Making the psychological theme of the double plausible is the central problem in Conrad's "The Secret Sharer," for the protagonist's double is not only projected outside him, but also is dramatized in the story as an external self who has been involved in a crime apart from the protagonist and whose crime is at the core of the moral issue facing him. The story itself is split between the plot, which focuses on the stranger and the captain's efforts to protect and conceal him, and the mind of the captain who obsessively persists on perceiving and describing the stranger Leggatt as his other self, his double.
The story also depends on metaphorical details which suggest that Leggatt has been summoned forth from the captain's unconscious as an aspect of the self with which he must deal. Although it can be said that Leggatt represents some aspect of the captain's personality that he must integrate--instinctive behavior rather than the Hamlet-like uncertainty he experiences on his first command--it is more probable that he is brought on board to make explicit and dramatically concrete the dual workings of the captain's mind which distract him and tear him apart. This creation of an "as-if" real character to embody what are essentially psychic processes marks the impressionistic extension of the trend that began the short story form during the romantic period.
The basic issues the story deals with are the following: what does it mean to be a stranger to yourself? What does it mean to see yourself in another? What does "being in command" mean? What does it mean to be your brother's keeper? What does the notion of talking to oneself suggest? Why does having a secret self split the self? The very fact that the captain refers over and over to Leggatt as his secret sharer suggests Legatt's precarious hold on his position as a real person in the real world. Note his use of "as if" in "as if our experiences were identical" and "as if you expected me."
"The Secret Sharer" can be read in any one of several different ways. On the one hand, it follows the conventions of an adventure story at sea. It can also be read as a story of initiation in which the captain must meet the challenge of command and move from insecurity to confidence in his own ability. It can be discussed as a story of moral conflict in which the captain must make a decision between identifying with the individual or with the rules made by society. Finally, of course, it can be read as a story of psychological projection in which Leggatt represents some aspect of the captain's own personality that must be dealt with. There is no real conflict between these various interpretations, for all of them are interrelated; Leggatt is both outside the captain and inside him at the same time.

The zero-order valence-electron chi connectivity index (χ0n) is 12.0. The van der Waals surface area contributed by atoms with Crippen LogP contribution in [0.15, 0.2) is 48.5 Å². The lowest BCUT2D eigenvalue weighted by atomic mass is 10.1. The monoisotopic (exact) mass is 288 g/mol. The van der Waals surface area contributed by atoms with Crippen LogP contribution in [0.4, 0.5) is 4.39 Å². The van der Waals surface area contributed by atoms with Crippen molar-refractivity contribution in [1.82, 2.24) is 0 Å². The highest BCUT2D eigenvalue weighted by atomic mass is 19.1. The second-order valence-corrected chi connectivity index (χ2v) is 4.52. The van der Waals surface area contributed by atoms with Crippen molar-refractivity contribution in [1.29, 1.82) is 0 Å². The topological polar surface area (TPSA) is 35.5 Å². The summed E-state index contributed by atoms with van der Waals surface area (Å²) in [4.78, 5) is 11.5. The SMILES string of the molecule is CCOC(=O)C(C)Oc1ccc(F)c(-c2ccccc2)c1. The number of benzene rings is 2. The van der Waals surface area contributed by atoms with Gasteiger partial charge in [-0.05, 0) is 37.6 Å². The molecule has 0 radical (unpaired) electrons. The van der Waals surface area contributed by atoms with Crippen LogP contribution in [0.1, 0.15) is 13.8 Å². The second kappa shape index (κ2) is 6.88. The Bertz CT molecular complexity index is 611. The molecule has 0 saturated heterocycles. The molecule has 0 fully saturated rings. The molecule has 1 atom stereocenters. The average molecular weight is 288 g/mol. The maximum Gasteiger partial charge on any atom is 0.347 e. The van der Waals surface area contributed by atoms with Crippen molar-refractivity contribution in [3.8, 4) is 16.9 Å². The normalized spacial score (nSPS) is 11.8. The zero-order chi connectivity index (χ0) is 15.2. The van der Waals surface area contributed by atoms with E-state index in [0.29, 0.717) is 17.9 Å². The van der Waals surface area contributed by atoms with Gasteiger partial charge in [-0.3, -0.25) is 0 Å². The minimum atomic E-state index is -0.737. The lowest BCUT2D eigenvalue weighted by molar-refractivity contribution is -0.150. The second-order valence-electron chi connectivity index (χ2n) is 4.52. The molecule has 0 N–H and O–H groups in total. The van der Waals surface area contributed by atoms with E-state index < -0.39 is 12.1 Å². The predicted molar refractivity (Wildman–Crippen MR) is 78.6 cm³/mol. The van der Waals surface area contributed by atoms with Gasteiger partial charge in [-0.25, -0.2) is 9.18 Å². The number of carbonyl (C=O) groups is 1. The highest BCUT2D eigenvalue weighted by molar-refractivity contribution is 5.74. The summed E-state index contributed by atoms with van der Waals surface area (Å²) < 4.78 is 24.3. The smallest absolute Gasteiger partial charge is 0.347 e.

A short film adaptation of the story, starring David Soul as the captain, deals competently with the ambiguity of Legatt's status in the world. On the one hand, Legatt is indeed a real person in the real world in the film. However, several scenes in the film suggest his duality with the captain. First of all he rises up out of the sea directly below the captain's face, as if he were Narcissus. Then he is initially identified with the captain by close-up shots of their hands: first a shot of the captain's hand at the beginning suggesting his shaky hold on command; then a shot of Legatt's hand gripping the rail as he comes on board; a shot of the hands of both the captain and Legatt clasped together as they say goodbye; finally, another close-up of the captain's hand on the ship's rail at the end, indicating that he now has a firm grip on command and his own sense of identity.
Since most of the two-shots of the captain and Legatt take place below-decks, the natural overhead light on the tops of their heads as they put their heads together over a map emphasizes their physical similarity. Moreover, the fact that most of the dialogue between the two men takes place in whispers suggests the notion of a man talking to himself.
Tomorrow: Julio Cortezar's "The Island at Noon"